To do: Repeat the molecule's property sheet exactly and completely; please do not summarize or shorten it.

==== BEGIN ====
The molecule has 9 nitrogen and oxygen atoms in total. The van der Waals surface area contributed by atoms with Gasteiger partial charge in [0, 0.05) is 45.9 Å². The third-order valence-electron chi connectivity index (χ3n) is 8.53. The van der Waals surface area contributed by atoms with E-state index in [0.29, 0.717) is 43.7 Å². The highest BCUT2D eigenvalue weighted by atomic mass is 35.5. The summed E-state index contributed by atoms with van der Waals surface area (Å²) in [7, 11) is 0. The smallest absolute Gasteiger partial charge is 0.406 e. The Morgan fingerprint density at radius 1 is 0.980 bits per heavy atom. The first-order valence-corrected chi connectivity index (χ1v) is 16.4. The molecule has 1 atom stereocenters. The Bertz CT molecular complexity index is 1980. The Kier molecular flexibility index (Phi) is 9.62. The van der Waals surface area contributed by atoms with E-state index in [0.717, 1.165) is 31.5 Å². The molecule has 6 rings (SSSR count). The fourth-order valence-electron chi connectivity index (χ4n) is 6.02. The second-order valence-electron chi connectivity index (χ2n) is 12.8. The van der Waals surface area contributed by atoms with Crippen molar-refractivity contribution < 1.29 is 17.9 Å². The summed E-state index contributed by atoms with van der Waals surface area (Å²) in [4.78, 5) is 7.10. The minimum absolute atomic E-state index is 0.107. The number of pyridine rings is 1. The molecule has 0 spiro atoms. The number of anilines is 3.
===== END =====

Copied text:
The molecule has 9 nitrogen and oxygen atoms in total. The van der Waals surface area contributed by atoms with Gasteiger partial charge in [0, 0.05) is 45.9 Å². The third-order valence-electron chi connectivity index (χ3n) is 8.53. The van der Waals surface area contributed by atoms with E-state index in [0.29, 0.717) is 43.7 Å². The highest BCUT2D eigenvalue weighted by atomic mass is 35.5. The summed E-state index contributed by atoms with van der Waals surface area (Å²) in [7, 11) is 0. The smallest absolute Gasteiger partial charge is 0.406 e. The Morgan fingerprint density at radius 1 is 0.980 bits per heavy atom. The first-order valence-corrected chi connectivity index (χ1v) is 16.4. The molecule has 1 atom stereocenters. The Bertz CT molecular complexity index is 1980. The Kier molecular flexibility index (Phi) is 9.62. The van der Waals surface area contributed by atoms with E-state index in [0.717, 1.165) is 31.5 Å². The molecule has 6 rings (SSSR count). The fourth-order valence-electron chi connectivity index (χ4n) is 6.02. The second-order valence-electron chi connectivity index (χ2n) is 12.8. The van der Waals surface area contributed by atoms with Crippen molar-refractivity contribution < 1.29 is 17.9 Å². The summed E-state index contributed by atoms with van der Waals surface area (Å²) in [4.78, 5) is 7.10. The minimum absolute atomic E-state index is 0.107. The number of pyridine rings is 1. The molecule has 0 spiro atoms. The number of anilines is 3.